Book review: Partisan Heart, by Gordon Kerr

Gordon Kerr, already the author of several historical non-fiction titles, including on Italy, marks his crime fiction debut with The Partisan Heart. It opens in 1999, with journalist Michael mourning the death of his wife, Rosa, killed in a car accident during a visit by the couple to her brother and his family in a northern Italian town. Returning to the UK, he opens a package addressed to Rosa containing a man’s jacket. But it’s not his. A visit to the Scottish hotel which sent the jacket reveals that Rosa was having an affair with an Italian. So he returns to Italy to search for her lover, while agreeing with his editor to report on the recent kidnapping of a woman while he is there.

Gordon Kerr
Gordon Kerr

In the same region, in 1943, teenage partisan fighter Sandro begins an affair with married Angela, whom he meets in a forest clearing between their villages. Things are complicated by the fact that Angela’s husband, Luigi, is the leader of the partisan group Sandro has joined. The group attempts a kidnapping, but the target, a German general, is killed in the ambush and they leave with only items looted from the bodies of soldiers travelling with him (“A good pair of boots was a unit of high currency”).

Meanwhile, Michael arrives in the town where the kidnapping of the young woman took place, intent on interviewing the victim’s father – who has a familiar name. Having established in 1999 that Luigi has a large house, we get a clue in the 1940s about how he came by the money to leave his humble life behind. On his visit to Luigi, now an old man in poor health, Michael also meets missing Theresa’s half-brother, Antonio, who is strangely unemotional about her disappearance.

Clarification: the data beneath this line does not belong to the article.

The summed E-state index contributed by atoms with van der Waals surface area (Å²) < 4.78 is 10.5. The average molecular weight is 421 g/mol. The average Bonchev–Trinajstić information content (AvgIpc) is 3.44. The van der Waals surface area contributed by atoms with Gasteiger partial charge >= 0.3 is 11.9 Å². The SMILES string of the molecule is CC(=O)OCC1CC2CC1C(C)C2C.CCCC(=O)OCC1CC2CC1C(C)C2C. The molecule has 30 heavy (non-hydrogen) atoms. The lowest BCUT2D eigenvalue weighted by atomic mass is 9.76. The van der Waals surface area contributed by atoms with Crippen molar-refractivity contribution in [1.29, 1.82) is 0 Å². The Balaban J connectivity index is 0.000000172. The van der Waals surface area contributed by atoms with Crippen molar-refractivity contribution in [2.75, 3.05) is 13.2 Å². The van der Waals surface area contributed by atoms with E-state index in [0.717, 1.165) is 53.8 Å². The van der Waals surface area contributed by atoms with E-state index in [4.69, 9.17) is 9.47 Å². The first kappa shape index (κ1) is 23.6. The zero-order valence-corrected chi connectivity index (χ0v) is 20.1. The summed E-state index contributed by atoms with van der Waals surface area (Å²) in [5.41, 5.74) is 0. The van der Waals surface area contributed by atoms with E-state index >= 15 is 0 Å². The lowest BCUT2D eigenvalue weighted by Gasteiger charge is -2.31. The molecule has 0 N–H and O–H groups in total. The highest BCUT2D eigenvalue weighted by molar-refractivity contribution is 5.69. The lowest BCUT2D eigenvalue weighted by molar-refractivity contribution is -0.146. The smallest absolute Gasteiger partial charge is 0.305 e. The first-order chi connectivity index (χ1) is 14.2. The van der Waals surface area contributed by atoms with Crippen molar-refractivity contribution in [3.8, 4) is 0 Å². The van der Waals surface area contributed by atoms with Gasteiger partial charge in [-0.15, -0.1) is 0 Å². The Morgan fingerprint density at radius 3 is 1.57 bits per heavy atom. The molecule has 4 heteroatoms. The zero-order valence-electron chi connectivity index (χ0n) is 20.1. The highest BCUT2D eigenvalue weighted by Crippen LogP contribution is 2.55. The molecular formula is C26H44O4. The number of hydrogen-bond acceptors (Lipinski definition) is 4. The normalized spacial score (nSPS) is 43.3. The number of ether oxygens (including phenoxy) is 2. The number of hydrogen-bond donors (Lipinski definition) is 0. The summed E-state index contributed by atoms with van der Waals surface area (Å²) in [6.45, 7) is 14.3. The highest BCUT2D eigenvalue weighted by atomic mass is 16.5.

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Finally, Michael learns the truth about the kidnapping, about who Rosa was having the affair with, and who killed her, but the series of revelatory scenes lacks tension – if only we’d known anything about Rosa, or their marriage, or her motivation for the affair, so that we cared about what happened to her. The women in this novel are little more than plot devices, rather than fully realised people we can invest in.

The descriptions of the valley and its villages, the weather and Michael’s emotions are good. But while twin timelines can be an effective device to show how the past affects later events, they should work harder than this. Here the two don’t feed into each other enough, and when the last links are revealed, it’s too late, too confusing and too far-fetched.

Sandro’s story on its own would make a powerful novel – he’s a fully realised character, with a life of traumatic experiences, often movingly portrayed – and the glimpse into the Italian partisan movement is fascinating; Kerr’s historical knowledge comes to the fore here.

Michael’s story, essentially a conventional thriller, gets rather half-hearted attention. Handled more deftly, the two tales could make a satisfying single novel, but as it stands, they don’t reward the reader’s patience. - Louise Fairbairn

The Partisan Heart, by Gordon Kerr, Muswell Press, £12.99